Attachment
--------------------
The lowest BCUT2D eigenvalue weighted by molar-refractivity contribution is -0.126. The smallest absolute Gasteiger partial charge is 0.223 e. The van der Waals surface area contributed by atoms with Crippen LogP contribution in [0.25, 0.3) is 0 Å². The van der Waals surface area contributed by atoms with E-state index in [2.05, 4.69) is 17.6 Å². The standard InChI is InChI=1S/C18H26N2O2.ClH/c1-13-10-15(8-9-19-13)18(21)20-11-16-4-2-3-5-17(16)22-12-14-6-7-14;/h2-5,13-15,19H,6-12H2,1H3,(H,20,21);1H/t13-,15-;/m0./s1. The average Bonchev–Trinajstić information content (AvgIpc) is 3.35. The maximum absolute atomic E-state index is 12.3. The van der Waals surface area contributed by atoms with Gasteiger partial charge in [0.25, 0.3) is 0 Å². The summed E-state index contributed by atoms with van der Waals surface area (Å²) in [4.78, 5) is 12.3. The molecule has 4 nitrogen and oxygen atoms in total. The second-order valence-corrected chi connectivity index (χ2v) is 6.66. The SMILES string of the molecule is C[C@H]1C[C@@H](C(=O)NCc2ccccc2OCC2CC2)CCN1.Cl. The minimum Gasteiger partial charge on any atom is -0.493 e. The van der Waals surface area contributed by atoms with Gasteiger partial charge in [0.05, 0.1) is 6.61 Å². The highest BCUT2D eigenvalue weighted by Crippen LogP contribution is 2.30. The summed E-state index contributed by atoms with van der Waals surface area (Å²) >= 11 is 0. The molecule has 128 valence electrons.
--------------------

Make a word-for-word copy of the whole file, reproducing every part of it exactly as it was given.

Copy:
The lowest BCUT2D eigenvalue weighted by molar-refractivity contribution is -0.126. The smallest absolute Gasteiger partial charge is 0.223 e. The van der Waals surface area contributed by atoms with Crippen LogP contribution in [0.25, 0.3) is 0 Å². The van der Waals surface area contributed by atoms with E-state index in [2.05, 4.69) is 17.6 Å². The standard InChI is InChI=1S/C18H26N2O2.ClH/c1-13-10-15(8-9-19-13)18(21)20-11-16-4-2-3-5-17(16)22-12-14-6-7-14;/h2-5,13-15,19H,6-12H2,1H3,(H,20,21);1H/t13-,15-;/m0./s1. The average Bonchev–Trinajstić information content (AvgIpc) is 3.35. The maximum absolute atomic E-state index is 12.3. The van der Waals surface area contributed by atoms with Gasteiger partial charge in [0.25, 0.3) is 0 Å². The summed E-state index contributed by atoms with van der Waals surface area (Å²) in [4.78, 5) is 12.3. The molecule has 4 nitrogen and oxygen atoms in total. The second-order valence-corrected chi connectivity index (χ2v) is 6.66. The SMILES string of the molecule is C[C@H]1C[C@@H](C(=O)NCc2ccccc2OCC2CC2)CCN1.Cl. The minimum Gasteiger partial charge on any atom is -0.493 e. The van der Waals surface area contributed by atoms with Gasteiger partial charge in [0.05, 0.1) is 6.61 Å². The highest BCUT2D eigenvalue weighted by Crippen LogP contribution is 2.30. The summed E-state index contributed by atoms with van der Waals surface area (Å²) >= 11 is 0. The molecule has 128 valence electrons.